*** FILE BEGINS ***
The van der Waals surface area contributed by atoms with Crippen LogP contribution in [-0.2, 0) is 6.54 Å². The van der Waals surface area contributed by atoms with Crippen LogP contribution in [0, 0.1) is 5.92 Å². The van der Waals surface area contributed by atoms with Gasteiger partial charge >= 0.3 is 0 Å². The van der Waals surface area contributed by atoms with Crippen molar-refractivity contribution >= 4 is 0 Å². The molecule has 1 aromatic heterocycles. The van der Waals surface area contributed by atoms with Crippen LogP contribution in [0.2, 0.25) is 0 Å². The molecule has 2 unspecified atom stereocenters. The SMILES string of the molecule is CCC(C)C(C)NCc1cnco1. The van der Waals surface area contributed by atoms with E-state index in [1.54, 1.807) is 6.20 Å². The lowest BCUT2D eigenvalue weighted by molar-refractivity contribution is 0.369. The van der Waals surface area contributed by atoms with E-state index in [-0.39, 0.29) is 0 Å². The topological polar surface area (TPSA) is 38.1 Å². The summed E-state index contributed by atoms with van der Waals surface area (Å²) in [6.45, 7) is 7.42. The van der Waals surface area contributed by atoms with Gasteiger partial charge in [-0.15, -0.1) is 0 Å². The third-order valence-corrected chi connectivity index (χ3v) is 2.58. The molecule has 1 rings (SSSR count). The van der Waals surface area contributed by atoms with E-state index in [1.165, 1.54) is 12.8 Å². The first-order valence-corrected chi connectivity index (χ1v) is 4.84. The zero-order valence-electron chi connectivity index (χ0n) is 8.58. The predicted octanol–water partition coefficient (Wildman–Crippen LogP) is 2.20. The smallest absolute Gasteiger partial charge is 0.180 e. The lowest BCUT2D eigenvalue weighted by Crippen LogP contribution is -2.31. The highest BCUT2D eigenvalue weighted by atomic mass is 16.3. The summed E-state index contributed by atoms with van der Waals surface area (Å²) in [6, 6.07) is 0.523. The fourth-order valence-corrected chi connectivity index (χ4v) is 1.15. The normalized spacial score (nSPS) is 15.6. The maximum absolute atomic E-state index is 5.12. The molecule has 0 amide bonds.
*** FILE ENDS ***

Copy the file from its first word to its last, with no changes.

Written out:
The van der Waals surface area contributed by atoms with Crippen LogP contribution in [-0.2, 0) is 6.54 Å². The van der Waals surface area contributed by atoms with Crippen LogP contribution in [0, 0.1) is 5.92 Å². The van der Waals surface area contributed by atoms with Gasteiger partial charge >= 0.3 is 0 Å². The van der Waals surface area contributed by atoms with Crippen molar-refractivity contribution >= 4 is 0 Å². The molecule has 1 aromatic heterocycles. The van der Waals surface area contributed by atoms with Crippen LogP contribution in [0.2, 0.25) is 0 Å². The molecule has 2 unspecified atom stereocenters. The SMILES string of the molecule is CCC(C)C(C)NCc1cnco1. The van der Waals surface area contributed by atoms with E-state index in [1.54, 1.807) is 6.20 Å². The lowest BCUT2D eigenvalue weighted by molar-refractivity contribution is 0.369. The van der Waals surface area contributed by atoms with E-state index in [-0.39, 0.29) is 0 Å². The topological polar surface area (TPSA) is 38.1 Å². The summed E-state index contributed by atoms with van der Waals surface area (Å²) in [6.45, 7) is 7.42. The van der Waals surface area contributed by atoms with Gasteiger partial charge in [-0.15, -0.1) is 0 Å². The third-order valence-corrected chi connectivity index (χ3v) is 2.58. The molecule has 1 rings (SSSR count). The van der Waals surface area contributed by atoms with E-state index in [1.165, 1.54) is 12.8 Å². The first-order valence-corrected chi connectivity index (χ1v) is 4.84. The zero-order valence-electron chi connectivity index (χ0n) is 8.58. The predicted octanol–water partition coefficient (Wildman–Crippen LogP) is 2.20. The smallest absolute Gasteiger partial charge is 0.180 e. The lowest BCUT2D eigenvalue weighted by Crippen LogP contribution is -2.31. The highest BCUT2D eigenvalue weighted by atomic mass is 16.3. The summed E-state index contributed by atoms with van der Waals surface area (Å²) in [6, 6.07) is 0.523. The fourth-order valence-corrected chi connectivity index (χ4v) is 1.15. The normalized spacial score (nSPS) is 15.6. The maximum absolute atomic E-state index is 5.12. The molecule has 0 amide bonds.